The last of the Mohicans: Tribute to Richard Akinjide (1930-2020)
Chief Richard Osuolale Abimbola Akinjide (SAN, CON, CFR) who died on April 21, 2020 at the ripe age of 89 years, will forever be remembered as one of the most intriguing and accomplished Nigerians of Yoruba extraction. Although he was a frontline politician and legal luminary of repute, there are nevertheless, very few Statesmen whose careers courted so much embroilment in their lifetime and divided public opinion so sharply. To some, he was reviled for being the political protégée of the late Chief Samuel Akintola, the Post Independence Premier of the Western Region of Nigeria. Both men were kindred spirits of sorts in that they bore striking facial similarities, notably their thick and pronounced tribal marks, and although Akinjide rarely mentioned his political mentor by name after his death, perhaps due to expediency, he left no one in doubt particularly those dismayed Awoists of the opposing camp that he was alive to fight and carry out the cause of his mentor from beyond the grave with invincible force. Then there were others (myself inclusive having served as his legal junior for over three years) who simply admired his legal genius, erudite mind, insatiable desire for knowledge and the fact that he was an oracle of wisdom, consistently linking the past with the present.
Early Beginnings and Introduction to Politics
Richard Akinjide was born on November 4, 1930 in Ibadan, in today’s Oyo state. He attended St Peter’s School Aremo Ibadan from 1937-42 for his primary school education. Thereafter, he proceeded to Oduduwa College, Ile-Ife from 1943-49 for his secondary school education where he passed his School Certificate with Grade 1. He travelled to the United Kingdom in 1952 for higher education and studied law. He was called to the English Bar in 1956 and later upon his return to Nigeria, he worked with the law firm SL Durosaro & Co for a short while before he established his own law practice of Akinjide & Co. Akinjide also showed keen interest in writing and wrote frequently for the West African Pilot and the Daily Times. Before long, he attracted the attention of Chief Adegoke Adelabu a.k.a. Penkelemesi, who at the time was the strong man of Ibadan politics. Adelabu recruited him into the National Council of Nigeria and the Cameroons (NCNC). In 1959, Akinjide stood for election into the Federal House of Representatives from the South East Constituency of his native Ibadan and won, thus at the age of 29 he became one of the country’s youngest Parliamentarians.
Post Independence Politics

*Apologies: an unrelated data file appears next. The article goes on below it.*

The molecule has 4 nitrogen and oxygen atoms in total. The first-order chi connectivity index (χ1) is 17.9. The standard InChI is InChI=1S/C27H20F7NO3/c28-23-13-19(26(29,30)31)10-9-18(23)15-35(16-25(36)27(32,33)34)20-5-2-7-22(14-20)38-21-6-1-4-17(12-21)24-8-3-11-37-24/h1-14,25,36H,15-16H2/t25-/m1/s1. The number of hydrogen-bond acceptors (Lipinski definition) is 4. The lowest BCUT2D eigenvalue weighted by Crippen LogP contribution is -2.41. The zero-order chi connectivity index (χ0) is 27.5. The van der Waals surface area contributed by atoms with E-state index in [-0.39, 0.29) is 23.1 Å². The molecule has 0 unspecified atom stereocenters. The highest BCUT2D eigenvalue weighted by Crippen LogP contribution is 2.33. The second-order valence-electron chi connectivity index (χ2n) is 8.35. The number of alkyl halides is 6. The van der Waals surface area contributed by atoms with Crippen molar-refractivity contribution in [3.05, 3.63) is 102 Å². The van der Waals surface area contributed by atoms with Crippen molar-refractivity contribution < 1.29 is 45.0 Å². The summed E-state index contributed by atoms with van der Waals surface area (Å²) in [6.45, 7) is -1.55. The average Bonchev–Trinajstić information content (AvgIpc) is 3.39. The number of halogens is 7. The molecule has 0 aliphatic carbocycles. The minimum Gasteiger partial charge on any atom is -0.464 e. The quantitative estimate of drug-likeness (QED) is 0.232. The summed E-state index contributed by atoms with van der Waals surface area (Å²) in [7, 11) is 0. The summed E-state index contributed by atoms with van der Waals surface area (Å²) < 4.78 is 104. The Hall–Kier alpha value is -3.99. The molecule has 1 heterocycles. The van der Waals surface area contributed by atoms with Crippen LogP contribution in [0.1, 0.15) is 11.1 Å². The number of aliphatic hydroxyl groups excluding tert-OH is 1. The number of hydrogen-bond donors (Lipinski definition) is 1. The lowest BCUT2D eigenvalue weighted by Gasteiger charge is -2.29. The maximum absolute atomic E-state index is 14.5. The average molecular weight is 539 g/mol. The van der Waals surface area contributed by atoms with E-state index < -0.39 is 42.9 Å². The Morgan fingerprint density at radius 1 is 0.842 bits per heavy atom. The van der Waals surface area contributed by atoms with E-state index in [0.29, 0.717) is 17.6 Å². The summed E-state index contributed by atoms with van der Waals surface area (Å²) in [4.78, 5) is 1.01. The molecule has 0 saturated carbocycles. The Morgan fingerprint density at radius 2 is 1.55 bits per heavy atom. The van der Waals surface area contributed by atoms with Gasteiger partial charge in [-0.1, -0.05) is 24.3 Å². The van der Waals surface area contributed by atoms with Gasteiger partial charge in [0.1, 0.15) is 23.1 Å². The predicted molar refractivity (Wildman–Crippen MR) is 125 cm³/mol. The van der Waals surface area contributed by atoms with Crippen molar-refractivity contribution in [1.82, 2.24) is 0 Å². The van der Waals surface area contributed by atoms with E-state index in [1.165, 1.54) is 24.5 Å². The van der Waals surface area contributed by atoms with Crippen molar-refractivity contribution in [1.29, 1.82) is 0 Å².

After independence, Akinjide started to get disillusioned with the NCNC. Adelabu had died in a car crash on his way back to Ibadan from Lagos in 1958 and his inspirational leadership was no more. Although he was active in the Western Parliamentary Working Group of the Party, he soon noticed that many of the key positions at Federal level were being snapped up by the Igbo segment of the Party. After the Action Group (AG) crisis between Awolowo and Akintola in the early 1960s, Akintola desperately needed to recruit new, young and budding politicians to swell his ranks, particularly after most of his henchmen had abandoned him in favour of Awolowo. He moved in for those disgruntled Yoruba men in the NCNC and found amongst them a most talented individual in Richard Akinjide. Before long, he made Akinjide the General Secretary of his new Party, the Nigerian National Democratic Party (NNDP) and nominated him to represent the Party in Prime Minister Tafawa Balewa’s government at the federal level who in turn appointed him Federal Minister of Education in 1965.
Akinjide’s tenure as Federal Minister of Education was somewhat controversial from the onset in that he acted upon the prejudices that were of great concern to him while he was in the NCNC. To begin with, he reduced the number of scholarships being awarded to students of Igbo descent at the time and broadened its spread to include other ethnic groups, but perhaps the most controversial decision of his short stint as Federal Minister of Education before it was cut short by the military coup of 1966 centred on the inter-ethnic tensions that flared up at the University of Lagos.
The Provincial Council of the University decided not to renew the term of Professor Eni Njoku who was serving as the pioneer Vice Chancellor of the University. The Provincial Council had decided to back a candidate of Yoruba ethnicity and Akinjide wasted no time in appointing and confirming Professor Saburi Biobaku as the University’s new Vice Chancellor. Shortly after his appointment the new Vice Chancellor was stabbed by a student radical called Kayode Adams, who believed the appointment was unfair and ethnically motivated, thereby leading many to question and scrutinise Akinjide’s rather hasty confirmatory appointment.